Inflation Bag Now Available as a Kit

Some time ago I posted a page about making your own inflation bag*, and since then several people have asked me to supply parts so they won’t have to spend time and money sourcing them elsewhere.

In response, I’ve designed an inflation bag that costs the same as one meter of 40D fabric and can be made in less than an hour (excluding glue curing time). Best of all, it takes the fiddling and guesswork out of fitting the Boston valves that are included in the DIY Packraft kits.

The inflation bag is quite easy to make, so it would be a good first heat sealing project and, as with all my designs, there’s no sewing required and only minimal gluing.

I’ll post detailed instructions soon. For now, here’s the inflation bag kit in the shop.

*If you’re not familiar with inflation bags and how they work, you can see me using one in the video posted on this page.

5 thoughts on “Inflation Bag Now Available as a Kit”

  1. Yess Matt thank you so much! Deffinately excited about this and the next update, I have already begun imagining a way to add clips to the bag so it could double function as a drybag! Such amazing work your doing, I for one appreciate it!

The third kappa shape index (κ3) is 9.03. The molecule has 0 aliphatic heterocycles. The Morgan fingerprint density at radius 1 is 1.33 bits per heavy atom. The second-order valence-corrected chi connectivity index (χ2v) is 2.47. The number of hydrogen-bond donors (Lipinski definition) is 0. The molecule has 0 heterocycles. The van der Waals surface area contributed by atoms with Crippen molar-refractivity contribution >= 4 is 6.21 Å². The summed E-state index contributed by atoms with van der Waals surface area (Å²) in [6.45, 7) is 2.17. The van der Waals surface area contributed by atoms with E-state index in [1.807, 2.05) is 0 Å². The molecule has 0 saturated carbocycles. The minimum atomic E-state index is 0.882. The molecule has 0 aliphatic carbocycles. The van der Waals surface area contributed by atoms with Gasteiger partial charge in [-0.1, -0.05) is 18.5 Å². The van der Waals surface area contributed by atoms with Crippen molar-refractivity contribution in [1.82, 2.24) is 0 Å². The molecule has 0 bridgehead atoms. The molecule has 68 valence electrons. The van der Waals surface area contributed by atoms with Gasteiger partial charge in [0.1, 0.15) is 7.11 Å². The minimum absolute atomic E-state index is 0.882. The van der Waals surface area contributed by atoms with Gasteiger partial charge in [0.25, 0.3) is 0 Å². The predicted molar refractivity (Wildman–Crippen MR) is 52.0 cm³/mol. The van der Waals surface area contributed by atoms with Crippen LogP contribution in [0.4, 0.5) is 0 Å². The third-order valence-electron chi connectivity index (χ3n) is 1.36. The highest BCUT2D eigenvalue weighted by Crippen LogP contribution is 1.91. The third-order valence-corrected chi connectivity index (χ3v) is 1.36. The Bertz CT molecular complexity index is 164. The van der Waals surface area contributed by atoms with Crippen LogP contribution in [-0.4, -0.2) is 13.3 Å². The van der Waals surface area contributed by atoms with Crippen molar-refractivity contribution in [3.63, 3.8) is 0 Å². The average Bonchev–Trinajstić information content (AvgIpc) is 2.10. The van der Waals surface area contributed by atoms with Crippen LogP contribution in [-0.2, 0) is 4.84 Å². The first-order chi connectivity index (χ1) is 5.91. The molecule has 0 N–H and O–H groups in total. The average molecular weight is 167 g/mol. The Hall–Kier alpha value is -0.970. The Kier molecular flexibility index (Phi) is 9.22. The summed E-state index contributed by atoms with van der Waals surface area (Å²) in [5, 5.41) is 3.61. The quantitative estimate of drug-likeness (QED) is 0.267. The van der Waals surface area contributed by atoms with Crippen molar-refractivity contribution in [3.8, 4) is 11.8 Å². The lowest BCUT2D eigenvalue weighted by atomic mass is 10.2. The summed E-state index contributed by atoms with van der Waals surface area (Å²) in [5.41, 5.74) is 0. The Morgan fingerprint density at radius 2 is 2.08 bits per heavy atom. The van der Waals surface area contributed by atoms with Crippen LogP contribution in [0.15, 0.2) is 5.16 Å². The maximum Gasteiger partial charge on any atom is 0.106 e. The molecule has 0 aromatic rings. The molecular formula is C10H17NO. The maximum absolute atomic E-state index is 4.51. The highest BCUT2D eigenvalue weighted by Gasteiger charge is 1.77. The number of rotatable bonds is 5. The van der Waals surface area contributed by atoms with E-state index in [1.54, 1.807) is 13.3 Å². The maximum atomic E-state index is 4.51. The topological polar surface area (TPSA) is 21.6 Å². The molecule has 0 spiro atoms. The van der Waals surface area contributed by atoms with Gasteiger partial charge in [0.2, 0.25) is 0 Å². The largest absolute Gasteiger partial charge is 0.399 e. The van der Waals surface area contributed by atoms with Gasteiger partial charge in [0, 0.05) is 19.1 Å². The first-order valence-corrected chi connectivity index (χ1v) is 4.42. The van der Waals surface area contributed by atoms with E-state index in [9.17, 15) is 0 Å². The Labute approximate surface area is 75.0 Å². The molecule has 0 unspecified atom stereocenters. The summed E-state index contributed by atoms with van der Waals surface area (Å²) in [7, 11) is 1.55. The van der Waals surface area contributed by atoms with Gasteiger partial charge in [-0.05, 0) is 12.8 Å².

2. I am especially interested in your connector that fits the fine Boston Valves. They are great valves, but an odd thread I have not been able to successfully fashion on my lathe. Worth the price of a kit, though I made my bag out of silnyl not TPU.

    1. Hi Bruce – the connector is unthreaded silicone hose, which is soft enough to screw into the Boston valve’s unusual threads without damaging them, and there’s no risk of cross-threading. The size fits the larger (drain) part of the valve, which makes inflation muchfaster than forcing air through the check valve part of the Boston valve. Once the packraft is full, I pop off the inflation bag, screw in the check valve, and top off the air pressure through the check valve by mouth. The whole process takes under three minutes.

      I’m a fan of silnylon too, but keeping with my no-sewing promise I’m sticking with TPU (though Cuben fiber/Dyneema would also work well).

      1. Great, I can find silicone tubing online. Did you use 20mm ID x 25mm OD size tubing? (The next size smaller is 16mm ID x 20mm OD, while other suppliers offer fractional inch measurements up to 7/8 inch but I think that’s too small.

Leave a Reply

Your email address will not be published. Required fields are marked *